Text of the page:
pressure in the evaporator then activates the
low-pressure switch, which stops the compressor. As
the temperature rises, the increase in bulb pressure
closes the switch contacts, and the refrigerant is
supplied to the expansion valve.
LIQUID LINE.The refrigerant accumulated in
the bottom of the receiver shell is conveyed to the
cooling coils through the main refrigerant liquid line.
A stop valve and thermometer are usually installed in
this line next to the receiver. Where the sight-flow
indicator, dehydrator, or filter-drier is close to the
receiver, the built-in shutoff valves may be used
instead of a separate shutoff valve.
L I Q U I D L I N E F I L T E R - D R I E R O R
DEHYDRATOR. A liquid line filter-drier (fig.
6-28) prevents or removes moisture, dirt, and other
foreign materials from the liquid line that would harm
the system components and reduce efficiency. This
tank like accessory offers some resistance to flow. and,
for this reason, some manufacturers install it in a
bypass line. A filter-drier consists of a tubular shell
with strainers on the inlet and outlet connections to
prevent escape of drying material into the system.
Some filter-driers are equipped with a sight-glass
indicator, as shown in figure 6-28. A dehydrator is
similar to a filter-drier, except that it mainly removes
Figure 6-28.A liquid line filter-drier with sight-glass
SIGHT-FLOW INDICATOR.The sight-flow
indicator, also known as a sight glass (fig. 6-29), is a
special fitting provided with a gasketed glass, single or
double port, and furnished with or without seal caps for
protection when not in use. The double-port unit
permits the use of a flashlight background. The
refrigerant may be viewed passing through the pipe to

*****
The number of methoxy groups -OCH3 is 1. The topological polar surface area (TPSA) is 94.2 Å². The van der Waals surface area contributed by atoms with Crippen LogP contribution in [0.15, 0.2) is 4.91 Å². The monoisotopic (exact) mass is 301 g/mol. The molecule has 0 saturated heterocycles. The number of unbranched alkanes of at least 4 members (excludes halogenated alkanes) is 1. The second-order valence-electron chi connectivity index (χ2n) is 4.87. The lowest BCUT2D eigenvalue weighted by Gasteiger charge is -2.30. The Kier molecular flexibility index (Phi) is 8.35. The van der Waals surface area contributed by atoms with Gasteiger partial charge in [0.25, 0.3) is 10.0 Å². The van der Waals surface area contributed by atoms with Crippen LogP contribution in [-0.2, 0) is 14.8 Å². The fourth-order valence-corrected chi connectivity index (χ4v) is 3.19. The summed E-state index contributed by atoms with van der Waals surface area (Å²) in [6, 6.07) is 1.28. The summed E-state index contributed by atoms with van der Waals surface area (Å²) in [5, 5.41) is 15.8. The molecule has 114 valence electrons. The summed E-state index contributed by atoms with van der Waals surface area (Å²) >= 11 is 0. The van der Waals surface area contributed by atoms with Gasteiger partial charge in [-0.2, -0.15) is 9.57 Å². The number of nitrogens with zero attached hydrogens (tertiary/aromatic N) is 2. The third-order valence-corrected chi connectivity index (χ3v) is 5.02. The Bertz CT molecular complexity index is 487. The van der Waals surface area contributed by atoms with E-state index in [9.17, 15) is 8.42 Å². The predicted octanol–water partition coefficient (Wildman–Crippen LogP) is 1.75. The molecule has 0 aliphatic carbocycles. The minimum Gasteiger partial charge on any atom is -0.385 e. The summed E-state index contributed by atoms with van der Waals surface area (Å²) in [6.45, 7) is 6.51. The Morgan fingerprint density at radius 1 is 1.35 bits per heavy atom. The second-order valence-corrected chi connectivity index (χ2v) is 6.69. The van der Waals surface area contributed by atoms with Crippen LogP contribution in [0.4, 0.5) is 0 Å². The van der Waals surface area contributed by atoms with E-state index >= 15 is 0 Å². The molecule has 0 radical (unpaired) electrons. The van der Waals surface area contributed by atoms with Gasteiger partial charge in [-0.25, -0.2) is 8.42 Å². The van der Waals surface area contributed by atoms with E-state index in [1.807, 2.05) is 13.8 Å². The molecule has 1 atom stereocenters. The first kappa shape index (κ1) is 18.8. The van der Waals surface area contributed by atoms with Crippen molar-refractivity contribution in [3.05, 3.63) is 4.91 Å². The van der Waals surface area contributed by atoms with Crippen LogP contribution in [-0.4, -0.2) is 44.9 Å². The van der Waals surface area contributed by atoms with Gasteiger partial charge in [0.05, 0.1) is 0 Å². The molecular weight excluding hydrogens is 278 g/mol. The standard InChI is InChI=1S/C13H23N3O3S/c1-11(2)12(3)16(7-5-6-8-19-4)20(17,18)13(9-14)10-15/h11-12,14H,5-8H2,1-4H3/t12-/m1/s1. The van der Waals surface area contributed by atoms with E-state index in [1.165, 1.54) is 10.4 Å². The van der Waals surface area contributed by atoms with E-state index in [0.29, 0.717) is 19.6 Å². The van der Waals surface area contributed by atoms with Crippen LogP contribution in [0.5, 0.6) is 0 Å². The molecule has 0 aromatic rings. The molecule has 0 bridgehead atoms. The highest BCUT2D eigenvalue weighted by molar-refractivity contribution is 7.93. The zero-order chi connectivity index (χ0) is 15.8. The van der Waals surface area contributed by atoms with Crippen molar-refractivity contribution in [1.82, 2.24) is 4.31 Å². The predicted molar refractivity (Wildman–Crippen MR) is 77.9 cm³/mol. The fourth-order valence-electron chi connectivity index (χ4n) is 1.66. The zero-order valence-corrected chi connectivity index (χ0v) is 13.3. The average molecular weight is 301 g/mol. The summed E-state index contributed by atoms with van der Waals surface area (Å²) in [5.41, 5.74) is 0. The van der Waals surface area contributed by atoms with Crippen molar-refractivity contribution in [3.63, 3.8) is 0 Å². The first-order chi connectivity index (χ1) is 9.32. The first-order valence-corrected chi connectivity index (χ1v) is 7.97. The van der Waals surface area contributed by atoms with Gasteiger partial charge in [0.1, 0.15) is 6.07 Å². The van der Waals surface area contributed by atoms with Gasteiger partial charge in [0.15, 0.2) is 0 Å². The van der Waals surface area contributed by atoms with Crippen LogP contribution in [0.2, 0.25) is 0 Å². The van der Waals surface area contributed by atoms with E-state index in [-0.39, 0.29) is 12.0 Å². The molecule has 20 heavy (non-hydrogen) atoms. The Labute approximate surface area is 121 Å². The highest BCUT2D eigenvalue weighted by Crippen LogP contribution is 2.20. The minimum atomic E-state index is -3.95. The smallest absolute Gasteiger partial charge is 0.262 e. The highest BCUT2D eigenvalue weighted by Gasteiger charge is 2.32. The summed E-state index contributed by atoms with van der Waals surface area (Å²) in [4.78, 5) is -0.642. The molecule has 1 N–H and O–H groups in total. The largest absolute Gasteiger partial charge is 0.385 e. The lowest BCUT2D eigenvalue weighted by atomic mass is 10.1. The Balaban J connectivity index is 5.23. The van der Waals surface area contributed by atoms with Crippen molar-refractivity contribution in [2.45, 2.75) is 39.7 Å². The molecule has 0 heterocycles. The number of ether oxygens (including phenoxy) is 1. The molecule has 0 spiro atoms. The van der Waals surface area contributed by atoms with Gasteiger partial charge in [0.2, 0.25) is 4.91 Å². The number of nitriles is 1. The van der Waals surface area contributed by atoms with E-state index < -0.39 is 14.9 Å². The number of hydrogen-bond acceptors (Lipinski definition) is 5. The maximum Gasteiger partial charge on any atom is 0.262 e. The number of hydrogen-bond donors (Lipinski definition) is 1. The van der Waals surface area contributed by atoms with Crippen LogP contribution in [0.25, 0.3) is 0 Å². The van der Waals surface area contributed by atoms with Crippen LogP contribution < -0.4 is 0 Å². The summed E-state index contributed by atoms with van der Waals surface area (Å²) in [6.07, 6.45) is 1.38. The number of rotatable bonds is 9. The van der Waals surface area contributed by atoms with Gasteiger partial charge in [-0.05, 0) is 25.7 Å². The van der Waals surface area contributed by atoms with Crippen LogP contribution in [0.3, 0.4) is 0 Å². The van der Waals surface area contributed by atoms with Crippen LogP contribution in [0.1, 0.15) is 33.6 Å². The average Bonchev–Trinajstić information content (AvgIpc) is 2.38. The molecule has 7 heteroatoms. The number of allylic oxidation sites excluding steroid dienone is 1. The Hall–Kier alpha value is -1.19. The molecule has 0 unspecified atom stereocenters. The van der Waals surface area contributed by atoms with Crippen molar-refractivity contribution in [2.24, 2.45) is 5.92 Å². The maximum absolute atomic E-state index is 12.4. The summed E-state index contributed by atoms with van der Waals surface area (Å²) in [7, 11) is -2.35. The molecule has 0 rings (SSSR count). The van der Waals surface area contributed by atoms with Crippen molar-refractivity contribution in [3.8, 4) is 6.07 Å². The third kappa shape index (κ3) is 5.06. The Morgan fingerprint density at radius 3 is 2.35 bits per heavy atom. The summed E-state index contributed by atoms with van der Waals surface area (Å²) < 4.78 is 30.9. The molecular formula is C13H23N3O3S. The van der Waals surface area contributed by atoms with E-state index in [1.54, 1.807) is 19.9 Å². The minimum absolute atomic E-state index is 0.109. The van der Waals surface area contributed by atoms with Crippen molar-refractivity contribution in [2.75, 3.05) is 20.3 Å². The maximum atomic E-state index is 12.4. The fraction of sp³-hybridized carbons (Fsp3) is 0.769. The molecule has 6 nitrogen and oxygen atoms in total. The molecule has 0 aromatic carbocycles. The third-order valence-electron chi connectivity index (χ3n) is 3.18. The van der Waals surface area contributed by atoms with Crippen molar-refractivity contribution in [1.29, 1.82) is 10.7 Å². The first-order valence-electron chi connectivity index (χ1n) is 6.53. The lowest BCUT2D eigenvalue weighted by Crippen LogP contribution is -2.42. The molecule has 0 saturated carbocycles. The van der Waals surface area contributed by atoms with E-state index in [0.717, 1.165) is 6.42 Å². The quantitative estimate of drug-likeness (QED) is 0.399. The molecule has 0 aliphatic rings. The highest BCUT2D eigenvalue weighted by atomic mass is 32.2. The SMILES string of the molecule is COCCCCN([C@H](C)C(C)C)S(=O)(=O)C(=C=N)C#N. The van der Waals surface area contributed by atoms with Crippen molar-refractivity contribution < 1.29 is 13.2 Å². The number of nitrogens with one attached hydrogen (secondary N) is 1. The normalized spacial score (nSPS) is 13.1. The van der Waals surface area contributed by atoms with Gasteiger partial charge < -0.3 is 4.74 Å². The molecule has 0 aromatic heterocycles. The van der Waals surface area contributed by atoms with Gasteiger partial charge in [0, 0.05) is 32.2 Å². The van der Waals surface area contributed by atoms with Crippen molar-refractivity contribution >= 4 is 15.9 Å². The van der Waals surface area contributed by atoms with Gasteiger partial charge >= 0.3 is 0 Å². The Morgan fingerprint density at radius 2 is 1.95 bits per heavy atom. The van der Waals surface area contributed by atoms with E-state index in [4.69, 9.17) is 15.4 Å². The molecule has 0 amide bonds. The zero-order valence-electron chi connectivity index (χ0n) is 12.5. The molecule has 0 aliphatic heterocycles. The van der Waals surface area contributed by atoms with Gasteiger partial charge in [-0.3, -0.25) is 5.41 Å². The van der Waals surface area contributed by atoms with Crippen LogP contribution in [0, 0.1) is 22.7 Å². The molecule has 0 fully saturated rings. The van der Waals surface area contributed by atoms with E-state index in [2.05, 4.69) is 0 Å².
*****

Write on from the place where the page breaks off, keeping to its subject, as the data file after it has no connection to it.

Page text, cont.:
determine the presence and amount of vapor bubbles in
the liquid that would indicate low refrigerant or
unfavorable operating conditions. Some filter-driers
are equipped with built-in sight-flow indicators, as
shown in figure 6-29.
SUCTION LINE.Suction pressure regulators
are sometimes placed between the outlet of the
evaporator and the compressor to prevent the
evaporator pressure from being drawn down below a
predetermined level despite load fluctuations. These
regulators are usually installed in systems that require
a higher evaporator temperature than usual.
PRESSURE CONTROL SWITCHES.
Pressure control switches (fig. 6-30), often called
low-pressure cutouts, are essentially a single-pole,
single-throw electrical switch and are mainly used to
control starting and stopping of the compressor. The
suction pressure acts on the bellows of the power
element of the switch and produces movement of a
lever mechanism operating electrical contacts. A rise
in pressure closes the switch contacts and thereby
completes the circuit of the motor controller, which, in
turn, starts the compressor automatically. As the
operation of the compressor gradually decreases the
suction pressure, the movement of the switch linkage
Figure 6-29.Sight-flow indicators with different types of